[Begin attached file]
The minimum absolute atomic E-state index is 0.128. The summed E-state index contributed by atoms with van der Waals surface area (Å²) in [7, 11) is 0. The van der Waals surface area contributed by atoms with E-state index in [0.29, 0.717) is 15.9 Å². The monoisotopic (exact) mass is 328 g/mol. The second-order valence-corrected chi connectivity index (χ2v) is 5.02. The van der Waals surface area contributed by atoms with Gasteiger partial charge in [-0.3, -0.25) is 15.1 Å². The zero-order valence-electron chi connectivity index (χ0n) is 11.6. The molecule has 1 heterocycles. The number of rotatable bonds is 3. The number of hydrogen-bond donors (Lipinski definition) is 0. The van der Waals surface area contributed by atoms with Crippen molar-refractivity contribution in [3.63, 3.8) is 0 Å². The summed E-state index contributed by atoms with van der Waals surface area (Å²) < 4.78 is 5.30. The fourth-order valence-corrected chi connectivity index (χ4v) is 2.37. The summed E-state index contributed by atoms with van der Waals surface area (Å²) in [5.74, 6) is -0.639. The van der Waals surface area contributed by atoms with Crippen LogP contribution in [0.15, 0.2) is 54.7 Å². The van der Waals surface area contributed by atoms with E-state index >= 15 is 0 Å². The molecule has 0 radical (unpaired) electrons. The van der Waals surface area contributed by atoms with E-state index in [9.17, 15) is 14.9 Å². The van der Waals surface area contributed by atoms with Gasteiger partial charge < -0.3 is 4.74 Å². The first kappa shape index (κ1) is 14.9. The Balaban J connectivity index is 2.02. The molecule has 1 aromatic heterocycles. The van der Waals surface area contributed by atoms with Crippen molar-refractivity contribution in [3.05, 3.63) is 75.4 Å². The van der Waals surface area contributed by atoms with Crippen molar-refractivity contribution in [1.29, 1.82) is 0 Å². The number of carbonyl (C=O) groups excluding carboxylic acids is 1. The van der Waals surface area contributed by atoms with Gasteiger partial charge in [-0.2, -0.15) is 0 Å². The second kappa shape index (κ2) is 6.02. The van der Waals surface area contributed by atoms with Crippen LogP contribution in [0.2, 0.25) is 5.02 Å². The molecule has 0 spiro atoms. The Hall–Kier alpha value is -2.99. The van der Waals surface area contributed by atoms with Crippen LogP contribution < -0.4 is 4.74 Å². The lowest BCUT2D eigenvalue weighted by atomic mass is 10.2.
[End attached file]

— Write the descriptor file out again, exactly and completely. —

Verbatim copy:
The minimum absolute atomic E-state index is 0.128. The summed E-state index contributed by atoms with van der Waals surface area (Å²) in [7, 11) is 0. The van der Waals surface area contributed by atoms with E-state index in [0.29, 0.717) is 15.9 Å². The monoisotopic (exact) mass is 328 g/mol. The second-order valence-corrected chi connectivity index (χ2v) is 5.02. The van der Waals surface area contributed by atoms with Gasteiger partial charge in [-0.3, -0.25) is 15.1 Å². The zero-order valence-electron chi connectivity index (χ0n) is 11.6. The molecule has 1 heterocycles. The number of rotatable bonds is 3. The number of hydrogen-bond donors (Lipinski definition) is 0. The van der Waals surface area contributed by atoms with Crippen molar-refractivity contribution in [3.63, 3.8) is 0 Å². The summed E-state index contributed by atoms with van der Waals surface area (Å²) < 4.78 is 5.30. The fourth-order valence-corrected chi connectivity index (χ4v) is 2.37. The summed E-state index contributed by atoms with van der Waals surface area (Å²) in [5.74, 6) is -0.639. The van der Waals surface area contributed by atoms with Crippen LogP contribution in [0.15, 0.2) is 54.7 Å². The van der Waals surface area contributed by atoms with E-state index >= 15 is 0 Å². The molecule has 0 radical (unpaired) electrons. The van der Waals surface area contributed by atoms with E-state index in [9.17, 15) is 14.9 Å². The van der Waals surface area contributed by atoms with Gasteiger partial charge < -0.3 is 4.74 Å². The first kappa shape index (κ1) is 14.9. The Balaban J connectivity index is 2.02. The molecule has 1 aromatic heterocycles. The van der Waals surface area contributed by atoms with Crippen molar-refractivity contribution in [3.05, 3.63) is 75.4 Å². The van der Waals surface area contributed by atoms with Crippen molar-refractivity contribution in [1.29, 1.82) is 0 Å². The number of carbonyl (C=O) groups excluding carboxylic acids is 1. The van der Waals surface area contributed by atoms with Gasteiger partial charge in [-0.2, -0.15) is 0 Å². The second kappa shape index (κ2) is 6.02. The van der Waals surface area contributed by atoms with Crippen LogP contribution in [0.2, 0.25) is 5.02 Å². The molecule has 0 spiro atoms. The Hall–Kier alpha value is -2.99. The van der Waals surface area contributed by atoms with Crippen LogP contribution < -0.4 is 4.74 Å². The lowest BCUT2D eigenvalue weighted by atomic mass is 10.2.